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Sapphire HD 5670 1GB GDDR5 Review

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SKYMTL

HardwareCanuck Review Editor
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Dawn of War II

Dawn of War II (DX9)



Even though Dawn of War II has its own in-game benchmarking tool, we decided not to use it. Instead, we played through approximately 10 minutes of the final Sapce Marine mission “Last Stand” while recording framerates with FRAPS. With a massive amount of enemies rushing your position and additional troops deployed on your side, this mission features some of the largest battles in the single player game. In addition, since the Tyranid swarms appear at regular intervals, this mission is also perfect for comparison testing.

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SKYMTL

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DiRT 2 (DX9)

DiRT 2 (DX9)



Being one of the newest games on the market, DiRT 2 cuts an imposing figure in terms of image quality and effects fidelity. We find that to benchmark this game the in-game tool is by far the best option. However, due to small variances from one race to another, three benchmark runs are done instead of the normal two. It should also be mentioned that the demo version of the game was NOT used since after careful testing, the performance of the demo is not reflective of the final product.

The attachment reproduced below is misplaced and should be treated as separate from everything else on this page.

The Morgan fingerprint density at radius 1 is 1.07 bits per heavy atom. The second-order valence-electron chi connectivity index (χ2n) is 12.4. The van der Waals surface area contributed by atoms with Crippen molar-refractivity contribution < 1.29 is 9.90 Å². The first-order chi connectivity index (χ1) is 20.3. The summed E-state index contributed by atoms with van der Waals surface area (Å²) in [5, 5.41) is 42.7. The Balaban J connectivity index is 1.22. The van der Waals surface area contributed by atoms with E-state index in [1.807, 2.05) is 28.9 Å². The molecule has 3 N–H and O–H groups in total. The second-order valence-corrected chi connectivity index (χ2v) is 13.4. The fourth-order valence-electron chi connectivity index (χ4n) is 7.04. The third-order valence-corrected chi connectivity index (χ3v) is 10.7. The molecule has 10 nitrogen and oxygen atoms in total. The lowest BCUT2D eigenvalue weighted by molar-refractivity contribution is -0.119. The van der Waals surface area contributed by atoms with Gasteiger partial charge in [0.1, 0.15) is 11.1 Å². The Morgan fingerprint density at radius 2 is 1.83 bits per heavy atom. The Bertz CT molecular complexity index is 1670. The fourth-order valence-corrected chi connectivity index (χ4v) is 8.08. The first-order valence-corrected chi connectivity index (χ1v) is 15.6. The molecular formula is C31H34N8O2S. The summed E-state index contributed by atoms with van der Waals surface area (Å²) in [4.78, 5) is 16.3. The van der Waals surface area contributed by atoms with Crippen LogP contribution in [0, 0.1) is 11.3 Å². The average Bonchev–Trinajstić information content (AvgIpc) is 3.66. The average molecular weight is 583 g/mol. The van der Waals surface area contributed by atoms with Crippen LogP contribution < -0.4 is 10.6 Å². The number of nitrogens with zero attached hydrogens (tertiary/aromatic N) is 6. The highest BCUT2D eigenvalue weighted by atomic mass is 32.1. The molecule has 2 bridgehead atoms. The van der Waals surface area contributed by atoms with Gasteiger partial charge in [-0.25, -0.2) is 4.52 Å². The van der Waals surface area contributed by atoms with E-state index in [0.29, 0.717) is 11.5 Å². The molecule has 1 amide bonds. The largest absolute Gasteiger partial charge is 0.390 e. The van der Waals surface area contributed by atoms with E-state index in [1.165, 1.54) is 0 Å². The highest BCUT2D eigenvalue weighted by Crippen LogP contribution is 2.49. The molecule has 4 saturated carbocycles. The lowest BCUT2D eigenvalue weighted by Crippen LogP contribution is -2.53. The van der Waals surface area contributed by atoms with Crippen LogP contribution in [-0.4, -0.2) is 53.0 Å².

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SKYMTL

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DiRT 2 (DX11)

DiRT 2 (DX11)


Being one of the newest games on the market, DiRT 2 cuts an imposing figure in terms of image quality and effects fidelity. We find that to benchmark this game the in-game tool is by far the best option. However, due to small variances from one race to another, three benchmark runs are done instead of the normal two. It should also be mentioned that the demo version of the game was NOT used since after careful testing, the performance of the demo is not representative of the final product.

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SKYMTL

HardwareCanuck Review Editor